Staff Publications

Staff Publications

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    'Staff publications' is the digital repository of Wageningen University & Research

    'Staff publications' contains references to publications authored by Wageningen University staff from 1976 onward.

    Publications authored by the staff of the Research Institutes are available from 1995 onwards.

    Full text documents are added when available. The database is updated daily and currently holds about 240,000 items, of which 72,000 in open access.

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Record number 425701
Title The Prospects for Payment for Ecosystem Services (PES) in Vietnam: A Look at three payment schemes
Author(s) Phuc Xuan, To; Dressler, W.H.; Mahanty, S.; Pham Thu Thuy, ; Zingerli, C.
Source Human Ecology 40 (2012)2. - ISSN 0300-7839 - p. 237 - 249.
DOI https://doi.org/10.1007/s10745-012-9480-9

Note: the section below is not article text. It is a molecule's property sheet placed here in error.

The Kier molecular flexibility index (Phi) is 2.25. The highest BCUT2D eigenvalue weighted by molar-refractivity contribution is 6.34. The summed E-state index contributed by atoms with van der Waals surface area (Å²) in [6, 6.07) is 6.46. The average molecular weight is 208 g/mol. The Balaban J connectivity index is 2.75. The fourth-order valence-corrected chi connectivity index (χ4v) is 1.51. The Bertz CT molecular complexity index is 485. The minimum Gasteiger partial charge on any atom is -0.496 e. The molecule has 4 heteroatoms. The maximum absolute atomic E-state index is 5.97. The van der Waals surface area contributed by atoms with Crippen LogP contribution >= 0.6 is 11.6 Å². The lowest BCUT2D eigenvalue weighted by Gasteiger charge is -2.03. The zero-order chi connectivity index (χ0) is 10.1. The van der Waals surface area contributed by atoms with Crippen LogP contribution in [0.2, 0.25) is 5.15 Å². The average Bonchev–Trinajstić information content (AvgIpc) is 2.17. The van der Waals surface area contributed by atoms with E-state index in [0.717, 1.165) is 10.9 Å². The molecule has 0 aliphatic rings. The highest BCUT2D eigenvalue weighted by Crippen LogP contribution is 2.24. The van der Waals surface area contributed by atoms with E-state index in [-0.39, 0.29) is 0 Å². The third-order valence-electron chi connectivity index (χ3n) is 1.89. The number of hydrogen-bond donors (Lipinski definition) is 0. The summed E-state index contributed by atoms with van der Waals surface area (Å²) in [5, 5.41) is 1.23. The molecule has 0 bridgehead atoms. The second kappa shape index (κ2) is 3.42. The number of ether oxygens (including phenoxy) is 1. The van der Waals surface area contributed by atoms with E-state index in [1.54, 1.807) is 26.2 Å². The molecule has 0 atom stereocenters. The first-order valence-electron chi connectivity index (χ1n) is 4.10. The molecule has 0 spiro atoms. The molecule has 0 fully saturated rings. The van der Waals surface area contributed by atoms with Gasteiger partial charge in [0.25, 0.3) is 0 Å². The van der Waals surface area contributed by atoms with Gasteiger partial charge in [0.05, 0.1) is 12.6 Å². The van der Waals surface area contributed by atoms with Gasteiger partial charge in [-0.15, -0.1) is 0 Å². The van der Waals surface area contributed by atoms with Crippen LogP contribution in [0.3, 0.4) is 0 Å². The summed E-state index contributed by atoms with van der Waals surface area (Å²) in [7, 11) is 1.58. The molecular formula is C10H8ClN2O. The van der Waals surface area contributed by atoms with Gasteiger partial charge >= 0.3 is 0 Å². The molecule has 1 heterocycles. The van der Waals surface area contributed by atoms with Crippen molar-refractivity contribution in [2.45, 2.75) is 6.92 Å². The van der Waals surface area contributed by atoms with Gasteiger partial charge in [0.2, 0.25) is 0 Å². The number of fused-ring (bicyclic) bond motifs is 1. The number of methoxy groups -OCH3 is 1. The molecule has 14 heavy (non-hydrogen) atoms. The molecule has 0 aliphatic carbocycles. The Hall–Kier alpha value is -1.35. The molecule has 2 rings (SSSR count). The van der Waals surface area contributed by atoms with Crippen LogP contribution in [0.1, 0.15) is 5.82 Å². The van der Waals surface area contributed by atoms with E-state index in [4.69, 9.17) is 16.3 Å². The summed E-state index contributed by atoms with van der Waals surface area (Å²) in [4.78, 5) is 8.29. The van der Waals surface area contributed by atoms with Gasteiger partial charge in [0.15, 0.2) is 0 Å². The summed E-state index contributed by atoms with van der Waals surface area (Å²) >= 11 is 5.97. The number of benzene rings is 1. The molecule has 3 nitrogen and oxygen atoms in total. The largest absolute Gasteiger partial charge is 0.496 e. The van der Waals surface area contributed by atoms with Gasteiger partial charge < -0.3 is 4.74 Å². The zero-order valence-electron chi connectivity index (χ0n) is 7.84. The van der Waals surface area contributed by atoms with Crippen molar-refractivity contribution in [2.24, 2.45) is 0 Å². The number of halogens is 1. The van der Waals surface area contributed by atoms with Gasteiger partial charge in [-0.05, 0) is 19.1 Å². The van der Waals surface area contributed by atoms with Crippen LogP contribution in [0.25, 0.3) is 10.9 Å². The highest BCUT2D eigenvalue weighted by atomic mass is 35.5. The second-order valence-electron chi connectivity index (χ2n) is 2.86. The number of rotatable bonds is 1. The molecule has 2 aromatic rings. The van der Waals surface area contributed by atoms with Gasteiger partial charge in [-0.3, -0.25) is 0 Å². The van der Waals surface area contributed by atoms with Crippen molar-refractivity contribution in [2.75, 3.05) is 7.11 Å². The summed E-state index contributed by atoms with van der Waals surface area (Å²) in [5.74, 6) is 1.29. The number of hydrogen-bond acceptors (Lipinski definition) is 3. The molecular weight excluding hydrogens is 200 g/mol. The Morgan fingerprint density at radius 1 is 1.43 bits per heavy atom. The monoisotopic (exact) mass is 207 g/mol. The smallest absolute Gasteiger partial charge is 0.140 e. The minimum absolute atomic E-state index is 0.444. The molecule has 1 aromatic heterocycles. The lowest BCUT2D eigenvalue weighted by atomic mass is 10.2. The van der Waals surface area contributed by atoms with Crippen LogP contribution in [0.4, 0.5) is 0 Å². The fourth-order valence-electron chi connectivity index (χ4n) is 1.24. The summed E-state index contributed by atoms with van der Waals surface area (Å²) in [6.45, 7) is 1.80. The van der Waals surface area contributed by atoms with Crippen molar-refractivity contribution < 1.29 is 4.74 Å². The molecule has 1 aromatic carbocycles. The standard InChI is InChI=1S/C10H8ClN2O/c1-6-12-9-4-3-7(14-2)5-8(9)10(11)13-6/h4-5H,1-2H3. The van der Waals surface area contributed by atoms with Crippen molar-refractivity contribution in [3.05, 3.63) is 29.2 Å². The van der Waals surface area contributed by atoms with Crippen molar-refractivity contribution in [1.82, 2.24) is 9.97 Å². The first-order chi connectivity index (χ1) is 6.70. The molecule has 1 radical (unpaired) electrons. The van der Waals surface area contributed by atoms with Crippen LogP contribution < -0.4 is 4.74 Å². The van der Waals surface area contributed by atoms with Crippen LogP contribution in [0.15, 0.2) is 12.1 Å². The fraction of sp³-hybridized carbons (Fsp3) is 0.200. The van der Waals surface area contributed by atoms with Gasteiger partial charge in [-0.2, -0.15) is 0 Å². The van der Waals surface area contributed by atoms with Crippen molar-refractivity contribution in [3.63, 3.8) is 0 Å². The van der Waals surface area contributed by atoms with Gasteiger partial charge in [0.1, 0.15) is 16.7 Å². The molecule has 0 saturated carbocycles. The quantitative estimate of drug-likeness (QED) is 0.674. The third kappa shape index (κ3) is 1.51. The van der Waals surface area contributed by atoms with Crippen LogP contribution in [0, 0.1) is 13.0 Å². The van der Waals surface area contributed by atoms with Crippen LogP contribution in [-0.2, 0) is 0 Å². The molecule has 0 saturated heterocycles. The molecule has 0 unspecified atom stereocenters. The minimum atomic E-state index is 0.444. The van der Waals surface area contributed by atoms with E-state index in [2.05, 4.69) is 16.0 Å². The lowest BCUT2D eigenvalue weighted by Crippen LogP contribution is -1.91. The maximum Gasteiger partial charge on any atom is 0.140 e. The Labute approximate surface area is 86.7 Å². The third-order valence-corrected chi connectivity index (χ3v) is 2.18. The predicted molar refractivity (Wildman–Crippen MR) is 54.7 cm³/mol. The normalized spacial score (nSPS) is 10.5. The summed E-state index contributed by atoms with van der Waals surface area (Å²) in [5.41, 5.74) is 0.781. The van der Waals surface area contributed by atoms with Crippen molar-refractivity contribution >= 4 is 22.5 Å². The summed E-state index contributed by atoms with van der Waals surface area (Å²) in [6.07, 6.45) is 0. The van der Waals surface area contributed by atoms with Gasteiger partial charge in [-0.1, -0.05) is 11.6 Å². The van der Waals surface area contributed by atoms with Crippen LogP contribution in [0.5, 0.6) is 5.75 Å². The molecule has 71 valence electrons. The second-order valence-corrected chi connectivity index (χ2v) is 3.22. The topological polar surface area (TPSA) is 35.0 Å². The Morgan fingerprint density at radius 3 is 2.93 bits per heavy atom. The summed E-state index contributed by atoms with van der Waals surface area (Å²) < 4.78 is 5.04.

Department(s) Forest and Nature Conservation Policy
WASS
Publication type Refereed Article in a scientific journal
Publication year 2012
Keyword(s) environmental services - central highlands - conservation - philippines - devolution - poverty - issues
Abstract Global conservation discourses and practices increasingly rely on market-based solutions to fulfill the dual objective of forest conservation and economic development. Although varied, these interventions are premised on the assumption that natural resources are most effectively managed and preserved while benefiting livelihoods if the market-incentives of a liberalised economy are correctly in place. By examining three nationally supported payment for ecosystem service (PES) schemes in Vietnam we show how insecure land tenure, high transaction costs and high opportunity costs can undermine the long-term benefits of PES programmes for local households and, hence, potentially threaten their livelihood viability. In many cases, the income from PES programmes does not reach the poor because of political and economic constraints. Local elite capture of PES benefits through the monopolization of access to forestland and existing state forestry management are identified as key problems. We argue that as PES schemes create a market for ecosystem services, such markets must be understood not simply as bald economic exchanges between ‘rational actors’ but rather as exchanges embedded in particular socio-political and historical contexts to support the sustainable use of forest resources and local livelihoods in Vietnam.
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